Dienhart: 'Paint this season a success'
For a while, it looked like the Big Ten was going to dominate this NCAA tourney. The Big Ten got seven schools in the Big Dance on Selection Sunday. Then, the conference went 10-3 over the opening three rounds, advancing four teams—more than any other league–to the Sweet 16.
That’s when some dared to pose the question: Could the Big Ten advance, ahem, four teams to the Final Four?
The Big East had three teams in 1985 Final Four. But could a conference really get four? It never had been done before. But, if any league could do it, it presumably was this edition of the big and powerful Big Ten.
[ RELATED: Louisville clips Michigan, 82-76, in NCAA title game ]
All season long, the conference was touted as the best in America. The power rankings said so, too. And ask any analyst, and they’d bob their head in approval. But things began to come unraveled in the Sweet 16. First, No. 1 seed Indiana was suffocated by No. 4 Syracuse’s zone. Then, No. 3 Michigan State was trumped by No. 3 Duke.
Ohio State advanced to the Elite Eight, but the No. 2 Buckeyes put their season in park after an inexplicable loss to No. 9 Wichita State. (Wichita State?)
All of this happened after the Big Ten saw No. 5 Wisconsin (Ole Miss); No. 7 Illinois (Miami, Fla.); and No. 11 Minnesota (Florida) fall in the third round.
The Big Ten was fortunate to get as many teams to the Sweet 16. Consider: Indiana needed a furious rally and a last-second shot by Victor Oladipo to beat Temple in the third round.
Ohio State required back-to-back last-second shots to move past Iowa State and Arizona, respectively, first by Aaron Craft and second by LaQuinton Ross.
Michigan’s miracle vs. Kansas in the Sweet 16 was most stunning, as the Wolverines rallied from 10 points down with 2:22 left. Thank you, Trey Burke.
In the end, six Big Ten teams were dismissed early from the March Madness party, sent home to contemplate what might have been. But John Beilein’s Michigan team never wavered.
The No. 4 Wolverines kept surviving and advancing behind the emergence of freshman big man Mitch McGary, knocking off No. 13 South Dakota State, No. 5 VCU, No. 1 Kansas and No. 3 Florida to get to the school’s first Final Four since it went to back-to-back national championship games in 1992 and 1993. Then, the Wolverines dumped No. 4 Syracuse in the national semifinals before clashing with Louisville, the No. 1 overall seed in this tourney, in the title tilt.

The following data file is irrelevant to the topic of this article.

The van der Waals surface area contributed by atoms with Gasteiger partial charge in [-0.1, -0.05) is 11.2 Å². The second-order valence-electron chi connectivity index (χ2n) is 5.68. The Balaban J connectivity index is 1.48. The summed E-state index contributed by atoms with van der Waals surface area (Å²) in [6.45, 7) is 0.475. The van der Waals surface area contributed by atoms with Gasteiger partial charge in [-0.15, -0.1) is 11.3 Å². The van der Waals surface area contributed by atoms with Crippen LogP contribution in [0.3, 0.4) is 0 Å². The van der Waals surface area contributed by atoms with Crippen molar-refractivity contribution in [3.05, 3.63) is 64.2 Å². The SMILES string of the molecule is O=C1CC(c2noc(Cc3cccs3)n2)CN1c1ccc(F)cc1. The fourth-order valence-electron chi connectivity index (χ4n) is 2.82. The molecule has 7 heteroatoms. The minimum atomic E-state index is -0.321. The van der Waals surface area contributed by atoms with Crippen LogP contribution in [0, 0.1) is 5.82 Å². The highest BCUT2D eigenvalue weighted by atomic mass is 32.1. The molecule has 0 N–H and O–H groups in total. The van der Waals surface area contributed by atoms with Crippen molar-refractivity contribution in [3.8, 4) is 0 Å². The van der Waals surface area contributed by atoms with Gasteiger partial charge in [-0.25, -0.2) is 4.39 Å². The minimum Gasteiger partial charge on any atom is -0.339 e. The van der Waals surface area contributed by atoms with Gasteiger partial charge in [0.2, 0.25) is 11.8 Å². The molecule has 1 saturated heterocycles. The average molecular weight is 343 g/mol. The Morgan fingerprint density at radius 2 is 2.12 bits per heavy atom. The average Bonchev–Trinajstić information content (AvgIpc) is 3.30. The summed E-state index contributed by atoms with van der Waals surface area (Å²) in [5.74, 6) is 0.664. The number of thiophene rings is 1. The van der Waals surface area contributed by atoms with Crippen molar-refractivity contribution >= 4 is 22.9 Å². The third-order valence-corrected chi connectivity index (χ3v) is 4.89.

Alas, Michigan fell to Louisville, 82-76, despite 24 points by Trey Burke. So, an NCAA tourney that blossomed with such promise for a league that was searching for its first national championship since Mateen Cleaves and Michigan State cut down the nets in 1999-2000 with a triumph over Florida ended with a thud. Since then, 13 seasons have passed and schools from the ACC (Duke, Maryland, North Carolina); Big East (Syracuse, UConn, Louisville); SEC (Florida, Kentucky); Big 12 (Kansas) all have won national championships.
The league has come close since Tom Izzo’s Spartans ruled the nation. Indiana battled Maryland for the crown in 2002. Illinois played North Carolina for the title in 2005. Ohio State reached the championship game in 2007 but lost to Florida, while the Spartans did it again in 2009 and fell to North Carolina.
Meanwhile, the Big Ten watches and waits, its face pressed against the glass. A title will come again—someday. Fate says so.
March can be a cruel month, a month when all of the great deeds and accomplishments achieved from November to February can be washed away with an upset loss on a Thursday afternoon in the NCAA tourney.
You see, March is when seasons are made—or ruined. It’s the month the history books remember and alums fondly–or sadly–recall. No one saves ticket stubs, buys T-shirts or DVRs preseason NIT championship games. But they keep every bauble possible from NCAA tourney title games.
No, the NCAA tourney is the be-all, end-all, when it comes to college hoops. It’s the event that historians chronicle in the large books with quill pens—if historians still used large books and quill pens to record history any more. But, you get the point. And, history will be kind to the 2012-13 Big Ten season, which saw the conference go 14-7 in the Big Dance.
Sure, when Indiana fans meet years from now, they will slap backs when recalling the Hoosiers’ first outright Big Ten title since 1992-93. And there surely will be a few high fives commemorating Indiana’s No. 1 seed and 10-week run atop the polls—including as preseason No. 1 ranking.
Ohio State fans probably will hum the fight song remembering the Buckeyes’ third Big Ten tourney championship in the last four seasons and Elite Eight march.
Michigan fans will hug and cry when thinking back on the school’s run to the national championship that included to a heart-stopping win in the Sweet 16 over Kansas that was one for the ages. And there even was a stint at No. 1, which has to make Wolverines fans verklempt.
No doubt, this was quite a run for the Big Ten in the Big Dance, which continued a season-long theme of dominance that included some great players. Indiana’s Cody Zeller and Victor Oladipo; Michigan’s Trey Burke; Ohio State’s Deshaun Thomas; Illinois’ Brandon Paul; Michigan State’s Adreian Payne—among others.
So, yes, let’s paint this season a success for the Big Ten. Thank you, Michigan.
|About Tom Dienhart||BTN.com senior writer Tom Dienhart is a veteran sports journalist who covers Big Ten football and men’s basketball for BTN.com and BTN TV. Find him on Twitter and Facebook, read all of his work at btn.com/tomdienhart, and subscribe to his posts via RSS. Also, send questions to his weekly mailbag using the form below and read all of his previous answers in his reader mailbag section.|
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